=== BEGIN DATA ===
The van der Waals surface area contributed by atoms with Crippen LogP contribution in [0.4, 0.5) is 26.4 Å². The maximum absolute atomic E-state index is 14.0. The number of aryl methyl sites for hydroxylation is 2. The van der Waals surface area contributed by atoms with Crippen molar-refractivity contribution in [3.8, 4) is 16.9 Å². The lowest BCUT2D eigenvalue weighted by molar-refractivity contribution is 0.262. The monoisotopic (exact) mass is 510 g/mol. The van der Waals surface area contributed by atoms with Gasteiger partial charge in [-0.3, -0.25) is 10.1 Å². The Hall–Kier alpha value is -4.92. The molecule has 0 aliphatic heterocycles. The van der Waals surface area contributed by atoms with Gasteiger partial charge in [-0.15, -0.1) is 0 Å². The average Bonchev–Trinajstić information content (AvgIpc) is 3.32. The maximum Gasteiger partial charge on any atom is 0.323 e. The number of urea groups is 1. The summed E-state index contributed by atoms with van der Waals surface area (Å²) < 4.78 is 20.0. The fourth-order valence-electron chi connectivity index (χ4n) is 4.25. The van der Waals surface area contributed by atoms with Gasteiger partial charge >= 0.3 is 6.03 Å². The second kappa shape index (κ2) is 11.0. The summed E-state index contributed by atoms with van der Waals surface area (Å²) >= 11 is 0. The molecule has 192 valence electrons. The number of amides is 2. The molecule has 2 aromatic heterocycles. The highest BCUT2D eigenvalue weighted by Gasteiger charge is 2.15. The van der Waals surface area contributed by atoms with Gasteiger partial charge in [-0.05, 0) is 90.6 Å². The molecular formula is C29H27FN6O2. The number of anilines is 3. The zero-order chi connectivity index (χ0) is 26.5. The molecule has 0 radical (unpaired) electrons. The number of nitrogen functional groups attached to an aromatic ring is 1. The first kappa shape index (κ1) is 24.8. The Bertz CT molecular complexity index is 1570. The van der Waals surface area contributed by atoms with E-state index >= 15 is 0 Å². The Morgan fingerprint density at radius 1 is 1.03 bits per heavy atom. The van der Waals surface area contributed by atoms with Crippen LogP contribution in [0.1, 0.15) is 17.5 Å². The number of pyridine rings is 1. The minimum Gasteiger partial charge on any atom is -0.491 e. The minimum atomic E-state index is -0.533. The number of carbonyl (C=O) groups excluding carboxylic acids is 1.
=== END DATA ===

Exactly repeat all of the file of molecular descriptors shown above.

The van der Waals surface area contributed by atoms with Crippen LogP contribution in [0.4, 0.5) is 26.4 Å². The maximum absolute atomic E-state index is 14.0. The number of aryl methyl sites for hydroxylation is 2. The van der Waals surface area contributed by atoms with Crippen molar-refractivity contribution in [3.8, 4) is 16.9 Å². The lowest BCUT2D eigenvalue weighted by molar-refractivity contribution is 0.262. The monoisotopic (exact) mass is 510 g/mol. The van der Waals surface area contributed by atoms with Gasteiger partial charge in [-0.3, -0.25) is 10.1 Å². The Hall–Kier alpha value is -4.92. The molecule has 0 aliphatic heterocycles. The van der Waals surface area contributed by atoms with Gasteiger partial charge in [-0.15, -0.1) is 0 Å². The average Bonchev–Trinajstić information content (AvgIpc) is 3.32. The maximum Gasteiger partial charge on any atom is 0.323 e. The number of urea groups is 1. The summed E-state index contributed by atoms with van der Waals surface area (Å²) < 4.78 is 20.0. The fourth-order valence-electron chi connectivity index (χ4n) is 4.25. The van der Waals surface area contributed by atoms with Gasteiger partial charge >= 0.3 is 6.03 Å². The second kappa shape index (κ2) is 11.0. The summed E-state index contributed by atoms with van der Waals surface area (Å²) >= 11 is 0. The molecule has 192 valence electrons. The number of amides is 2. The molecule has 2 aromatic heterocycles. The highest BCUT2D eigenvalue weighted by Gasteiger charge is 2.15. The van der Waals surface area contributed by atoms with Gasteiger partial charge in [-0.05, 0) is 90.6 Å². The molecular formula is C29H27FN6O2. The number of anilines is 3. The zero-order chi connectivity index (χ0) is 26.5. The molecule has 0 radical (unpaired) electrons. The number of nitrogen functional groups attached to an aromatic ring is 1. The first kappa shape index (κ1) is 24.8. The Bertz CT molecular complexity index is 1570. The van der Waals surface area contributed by atoms with E-state index >= 15 is 0 Å². The Morgan fingerprint density at radius 1 is 1.03 bits per heavy atom. The van der Waals surface area contributed by atoms with Crippen LogP contribution in [0.1, 0.15) is 17.5 Å². The number of pyridine rings is 1. The minimum Gasteiger partial charge on any atom is -0.491 e. The minimum atomic E-state index is -0.533. The number of carbonyl (C=O) groups excluding carboxylic acids is 1.